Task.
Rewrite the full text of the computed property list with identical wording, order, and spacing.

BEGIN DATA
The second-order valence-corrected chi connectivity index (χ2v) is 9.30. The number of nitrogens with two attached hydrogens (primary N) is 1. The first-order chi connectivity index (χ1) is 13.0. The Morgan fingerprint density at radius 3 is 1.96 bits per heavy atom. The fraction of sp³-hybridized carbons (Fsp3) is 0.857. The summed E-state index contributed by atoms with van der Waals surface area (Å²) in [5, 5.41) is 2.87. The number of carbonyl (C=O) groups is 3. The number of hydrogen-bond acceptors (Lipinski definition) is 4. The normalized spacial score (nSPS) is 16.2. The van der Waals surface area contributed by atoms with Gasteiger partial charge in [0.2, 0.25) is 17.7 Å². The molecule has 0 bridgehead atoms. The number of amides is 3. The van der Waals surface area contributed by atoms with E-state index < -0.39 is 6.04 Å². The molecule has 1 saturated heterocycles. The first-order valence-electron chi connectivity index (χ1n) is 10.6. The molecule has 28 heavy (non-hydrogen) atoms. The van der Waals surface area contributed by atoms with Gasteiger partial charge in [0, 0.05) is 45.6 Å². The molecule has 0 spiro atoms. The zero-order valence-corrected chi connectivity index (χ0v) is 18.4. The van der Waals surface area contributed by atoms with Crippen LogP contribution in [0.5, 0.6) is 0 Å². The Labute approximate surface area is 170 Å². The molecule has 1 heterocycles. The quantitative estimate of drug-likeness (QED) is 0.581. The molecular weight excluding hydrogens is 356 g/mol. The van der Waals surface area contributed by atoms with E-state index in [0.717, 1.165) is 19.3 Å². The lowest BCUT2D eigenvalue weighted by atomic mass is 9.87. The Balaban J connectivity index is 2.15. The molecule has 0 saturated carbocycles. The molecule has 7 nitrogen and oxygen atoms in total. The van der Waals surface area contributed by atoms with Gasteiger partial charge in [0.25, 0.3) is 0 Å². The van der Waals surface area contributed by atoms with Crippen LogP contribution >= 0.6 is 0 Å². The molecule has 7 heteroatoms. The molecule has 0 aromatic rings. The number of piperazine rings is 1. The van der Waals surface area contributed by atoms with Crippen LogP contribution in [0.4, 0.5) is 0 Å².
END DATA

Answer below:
The second-order valence-corrected chi connectivity index (χ2v) is 9.30. The number of nitrogens with two attached hydrogens (primary N) is 1. The first-order chi connectivity index (χ1) is 13.0. The Morgan fingerprint density at radius 3 is 1.96 bits per heavy atom. The fraction of sp³-hybridized carbons (Fsp3) is 0.857. The summed E-state index contributed by atoms with van der Waals surface area (Å²) in [5, 5.41) is 2.87. The number of carbonyl (C=O) groups is 3. The number of hydrogen-bond acceptors (Lipinski definition) is 4. The normalized spacial score (nSPS) is 16.2. The van der Waals surface area contributed by atoms with Gasteiger partial charge in [0.2, 0.25) is 17.7 Å². The molecule has 0 bridgehead atoms. The number of amides is 3. The van der Waals surface area contributed by atoms with E-state index < -0.39 is 6.04 Å². The molecule has 1 saturated heterocycles. The first-order valence-electron chi connectivity index (χ1n) is 10.6. The molecule has 28 heavy (non-hydrogen) atoms. The van der Waals surface area contributed by atoms with Gasteiger partial charge in [0, 0.05) is 45.6 Å². The molecule has 0 spiro atoms. The zero-order valence-corrected chi connectivity index (χ0v) is 18.4. The van der Waals surface area contributed by atoms with Crippen LogP contribution in [0.5, 0.6) is 0 Å². The Labute approximate surface area is 170 Å². The molecule has 1 heterocycles. The quantitative estimate of drug-likeness (QED) is 0.581. The molecular weight excluding hydrogens is 356 g/mol. The van der Waals surface area contributed by atoms with E-state index in [0.717, 1.165) is 19.3 Å². The lowest BCUT2D eigenvalue weighted by atomic mass is 9.87. The Balaban J connectivity index is 2.15. The molecule has 0 saturated carbocycles. The molecule has 7 nitrogen and oxygen atoms in total. The van der Waals surface area contributed by atoms with Gasteiger partial charge in [0.25, 0.3) is 0 Å². The van der Waals surface area contributed by atoms with Crippen LogP contribution >= 0.6 is 0 Å². The molecule has 7 heteroatoms. The molecule has 0 aromatic rings. The number of piperazine rings is 1. The van der Waals surface area contributed by atoms with Crippen LogP contribution in [0.4, 0.5) is 0 Å².